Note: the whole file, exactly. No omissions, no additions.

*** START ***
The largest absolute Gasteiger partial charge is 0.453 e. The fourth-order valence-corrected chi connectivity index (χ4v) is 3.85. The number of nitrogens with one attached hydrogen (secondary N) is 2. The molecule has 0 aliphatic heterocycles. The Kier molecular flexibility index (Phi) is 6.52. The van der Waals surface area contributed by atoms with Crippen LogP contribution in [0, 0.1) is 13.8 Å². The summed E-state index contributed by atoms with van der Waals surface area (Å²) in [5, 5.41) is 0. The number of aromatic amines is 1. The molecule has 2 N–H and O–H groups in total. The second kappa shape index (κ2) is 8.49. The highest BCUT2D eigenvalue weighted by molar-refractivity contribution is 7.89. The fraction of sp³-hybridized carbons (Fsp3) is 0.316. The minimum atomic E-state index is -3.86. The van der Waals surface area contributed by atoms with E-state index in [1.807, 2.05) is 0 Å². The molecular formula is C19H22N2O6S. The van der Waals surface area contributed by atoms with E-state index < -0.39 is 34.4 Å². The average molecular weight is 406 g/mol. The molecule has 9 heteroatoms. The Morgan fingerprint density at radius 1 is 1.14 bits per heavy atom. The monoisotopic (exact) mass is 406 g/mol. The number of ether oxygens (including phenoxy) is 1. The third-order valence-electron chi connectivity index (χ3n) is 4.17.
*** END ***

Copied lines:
The largest absolute Gasteiger partial charge is 0.453 e. The fourth-order valence-corrected chi connectivity index (χ4v) is 3.85. The number of nitrogens with one attached hydrogen (secondary N) is 2. The molecule has 0 aliphatic heterocycles. The Kier molecular flexibility index (Phi) is 6.52. The van der Waals surface area contributed by atoms with Crippen LogP contribution in [0, 0.1) is 13.8 Å². The summed E-state index contributed by atoms with van der Waals surface area (Å²) in [5, 5.41) is 0. The number of aromatic amines is 1. The molecule has 2 N–H and O–H groups in total. The second kappa shape index (κ2) is 8.49. The highest BCUT2D eigenvalue weighted by molar-refractivity contribution is 7.89. The fraction of sp³-hybridized carbons (Fsp3) is 0.316. The minimum atomic E-state index is -3.86. The van der Waals surface area contributed by atoms with E-state index in [1.807, 2.05) is 0 Å². The molecular formula is C19H22N2O6S. The van der Waals surface area contributed by atoms with E-state index < -0.39 is 34.4 Å². The average molecular weight is 406 g/mol. The molecule has 9 heteroatoms. The Morgan fingerprint density at radius 1 is 1.14 bits per heavy atom. The monoisotopic (exact) mass is 406 g/mol. The number of ether oxygens (including phenoxy) is 1. The third-order valence-electron chi connectivity index (χ3n) is 4.17.